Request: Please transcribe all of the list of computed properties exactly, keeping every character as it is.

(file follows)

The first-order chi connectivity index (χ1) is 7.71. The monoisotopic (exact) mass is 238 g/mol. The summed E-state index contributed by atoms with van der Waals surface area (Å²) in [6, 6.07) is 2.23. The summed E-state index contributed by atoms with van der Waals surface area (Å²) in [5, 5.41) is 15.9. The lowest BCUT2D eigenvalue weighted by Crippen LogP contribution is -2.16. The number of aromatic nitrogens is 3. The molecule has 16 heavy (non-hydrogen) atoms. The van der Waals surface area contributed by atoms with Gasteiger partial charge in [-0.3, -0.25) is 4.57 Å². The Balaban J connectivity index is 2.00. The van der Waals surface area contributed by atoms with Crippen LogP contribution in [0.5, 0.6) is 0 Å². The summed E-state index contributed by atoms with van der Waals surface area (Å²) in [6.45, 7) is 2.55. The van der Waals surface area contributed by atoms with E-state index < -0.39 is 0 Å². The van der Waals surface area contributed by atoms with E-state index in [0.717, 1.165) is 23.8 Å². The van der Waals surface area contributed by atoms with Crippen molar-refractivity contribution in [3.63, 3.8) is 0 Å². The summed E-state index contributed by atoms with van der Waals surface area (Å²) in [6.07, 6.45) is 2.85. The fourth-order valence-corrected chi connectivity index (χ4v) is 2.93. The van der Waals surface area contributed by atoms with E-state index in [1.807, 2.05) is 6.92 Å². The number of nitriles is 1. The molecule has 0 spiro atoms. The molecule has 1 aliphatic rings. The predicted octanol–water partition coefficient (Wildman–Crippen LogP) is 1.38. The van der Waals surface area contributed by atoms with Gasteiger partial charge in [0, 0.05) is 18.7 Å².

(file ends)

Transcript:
The first-order chi connectivity index (χ1) is 7.71. The monoisotopic (exact) mass is 238 g/mol. The summed E-state index contributed by atoms with van der Waals surface area (Å²) in [6, 6.07) is 2.23. The summed E-state index contributed by atoms with van der Waals surface area (Å²) in [5, 5.41) is 15.9. The lowest BCUT2D eigenvalue weighted by Crippen LogP contribution is -2.16. The number of aromatic nitrogens is 3. The molecule has 16 heavy (non-hydrogen) atoms. The van der Waals surface area contributed by atoms with Gasteiger partial charge in [-0.3, -0.25) is 4.57 Å². The Balaban J connectivity index is 2.00. The van der Waals surface area contributed by atoms with Crippen LogP contribution in [0.5, 0.6) is 0 Å². The summed E-state index contributed by atoms with van der Waals surface area (Å²) in [6.45, 7) is 2.55. The van der Waals surface area contributed by atoms with E-state index < -0.39 is 0 Å². The van der Waals surface area contributed by atoms with E-state index in [0.717, 1.165) is 23.8 Å². The van der Waals surface area contributed by atoms with Crippen molar-refractivity contribution in [3.63, 3.8) is 0 Å². The summed E-state index contributed by atoms with van der Waals surface area (Å²) in [6.07, 6.45) is 2.85. The fourth-order valence-corrected chi connectivity index (χ4v) is 2.93. The van der Waals surface area contributed by atoms with E-state index in [1.807, 2.05) is 6.92 Å². The number of nitriles is 1. The molecule has 0 spiro atoms. The molecule has 1 aliphatic rings. The predicted octanol–water partition coefficient (Wildman–Crippen LogP) is 1.38. The van der Waals surface area contributed by atoms with Gasteiger partial charge in [0, 0.05) is 18.7 Å².